Patent

A legal right granted to an organisation or individual by a Registry in respect of an invention that shows novelty and inventive step. The owner of the patent has the right to sue others for infringement of his patent.

Patent Agent/Patent Attorney

Specialist practitioners with science/engineering backgrounds who are qualified by examination to advise on all matters pertaining to the prosecution, use and exploitation of patents. The terms “agent” and “attorney” can be used interchangeably in the UK but have slightly different meanings in the US and elsewhere.

Patent Application

A formal written request to a Registry for the grant of a patent in respect of a specific invention.

Patentee

The owner of a patent; the individual or organisation to whom the patent has been granted by a Registry.

Patent Litigation

A formal court procedure in which the owner of a patent takes action against a third party for infringement and/or in which a third party sues the owner of the patent claiming invalidity.

Patent Pending

A patent that has been filed at a Registry, but has not yet been granted.

PCC

Abbreviation for Patents County Court, (the former name of the Intellectual Property Enterprise Court).

PCT

Abbreviation for the Patent Cooperation Treaty, an international agreement which assists applicants seeking patent protection in numerous countries for their creations although does not provide the grant.

Prior Art

All of the information in a technical field that has been made publicly available prior to a patent filing or priority date. Prior Art is often used to challenge the novelty of a patent application.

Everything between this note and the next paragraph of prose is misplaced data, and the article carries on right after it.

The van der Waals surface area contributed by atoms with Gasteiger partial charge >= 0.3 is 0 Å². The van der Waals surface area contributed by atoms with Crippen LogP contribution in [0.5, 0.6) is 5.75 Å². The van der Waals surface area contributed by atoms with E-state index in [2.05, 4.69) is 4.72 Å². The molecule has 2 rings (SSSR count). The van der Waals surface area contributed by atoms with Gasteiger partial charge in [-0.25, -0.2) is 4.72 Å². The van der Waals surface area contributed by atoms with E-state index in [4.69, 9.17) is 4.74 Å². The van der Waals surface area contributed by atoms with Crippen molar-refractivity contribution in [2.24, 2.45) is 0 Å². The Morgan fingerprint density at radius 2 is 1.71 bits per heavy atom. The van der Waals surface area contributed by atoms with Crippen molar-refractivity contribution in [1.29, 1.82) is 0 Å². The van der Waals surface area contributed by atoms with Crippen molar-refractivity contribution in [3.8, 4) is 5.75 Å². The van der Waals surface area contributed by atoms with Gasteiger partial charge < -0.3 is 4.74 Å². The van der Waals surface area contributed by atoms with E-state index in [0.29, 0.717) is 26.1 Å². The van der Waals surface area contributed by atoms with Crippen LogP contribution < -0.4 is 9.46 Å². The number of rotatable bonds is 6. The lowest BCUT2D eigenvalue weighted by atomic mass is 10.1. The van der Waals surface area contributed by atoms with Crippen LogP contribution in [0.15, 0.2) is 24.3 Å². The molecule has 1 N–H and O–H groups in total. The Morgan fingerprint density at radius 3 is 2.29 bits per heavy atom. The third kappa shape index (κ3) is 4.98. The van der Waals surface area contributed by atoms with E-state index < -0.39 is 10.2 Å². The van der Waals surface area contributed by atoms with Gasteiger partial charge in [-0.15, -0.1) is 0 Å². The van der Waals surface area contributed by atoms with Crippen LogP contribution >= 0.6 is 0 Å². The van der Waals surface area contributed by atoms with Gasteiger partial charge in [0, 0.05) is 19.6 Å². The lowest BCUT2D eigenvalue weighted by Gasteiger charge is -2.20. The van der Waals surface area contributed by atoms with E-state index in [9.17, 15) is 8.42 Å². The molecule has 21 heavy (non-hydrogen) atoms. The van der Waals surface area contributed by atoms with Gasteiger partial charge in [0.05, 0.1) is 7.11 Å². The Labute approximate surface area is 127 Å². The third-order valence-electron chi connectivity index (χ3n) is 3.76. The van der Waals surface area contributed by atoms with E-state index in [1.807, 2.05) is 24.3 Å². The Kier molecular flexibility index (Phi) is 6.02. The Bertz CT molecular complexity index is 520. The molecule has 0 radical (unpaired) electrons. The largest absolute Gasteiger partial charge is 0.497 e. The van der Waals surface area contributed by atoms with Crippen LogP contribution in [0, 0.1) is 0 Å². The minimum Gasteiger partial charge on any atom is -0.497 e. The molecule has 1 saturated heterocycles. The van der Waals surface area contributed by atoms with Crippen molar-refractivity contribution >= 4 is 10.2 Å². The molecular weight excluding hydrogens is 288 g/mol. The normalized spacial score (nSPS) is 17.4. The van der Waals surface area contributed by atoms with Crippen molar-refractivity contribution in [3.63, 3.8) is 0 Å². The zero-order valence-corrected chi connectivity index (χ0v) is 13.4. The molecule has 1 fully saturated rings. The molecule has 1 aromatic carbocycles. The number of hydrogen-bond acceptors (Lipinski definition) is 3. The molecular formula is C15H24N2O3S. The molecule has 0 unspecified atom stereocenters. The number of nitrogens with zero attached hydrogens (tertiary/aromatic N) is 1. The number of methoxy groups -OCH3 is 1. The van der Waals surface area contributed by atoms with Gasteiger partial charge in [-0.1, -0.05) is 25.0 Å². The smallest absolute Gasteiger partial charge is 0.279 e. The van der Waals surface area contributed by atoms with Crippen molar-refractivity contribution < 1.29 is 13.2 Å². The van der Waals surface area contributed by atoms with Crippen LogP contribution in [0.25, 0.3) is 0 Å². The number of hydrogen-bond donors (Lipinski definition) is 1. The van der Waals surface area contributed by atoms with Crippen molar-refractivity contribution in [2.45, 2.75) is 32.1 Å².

Priority

A certain period of time following the filing of an IPR application in which the applicant can decide whether or not to file the application in one or more other countries.

Priority Date

The last date on which an applicant can decide to make an application in one country claiming priority from an IPR filed in another.

Prosecution

The stage or phase of an IPR application after filing and before grant in which the applicant or his professional advisers may liaise with the Registry on a range of issues.

Publication

The making public of an IPR application by a Registry. IPR applications are confidential for a certain period of time but are then made available to the general public and to other Registries around the world.

Recordal

The formal process of recording a change of ownership of an IPR at a Registry (for example following a change of name or address or an assignment of a patent or trade mark).

Registered Design Right

A legal right granted by a Registry to the inventor or creator of a new and distinctive configuration, pattern or shape in the external appearance of an object or graphic. The owner has the right to sue others for infringement of his Registered Design Right.

Registered Trade Mark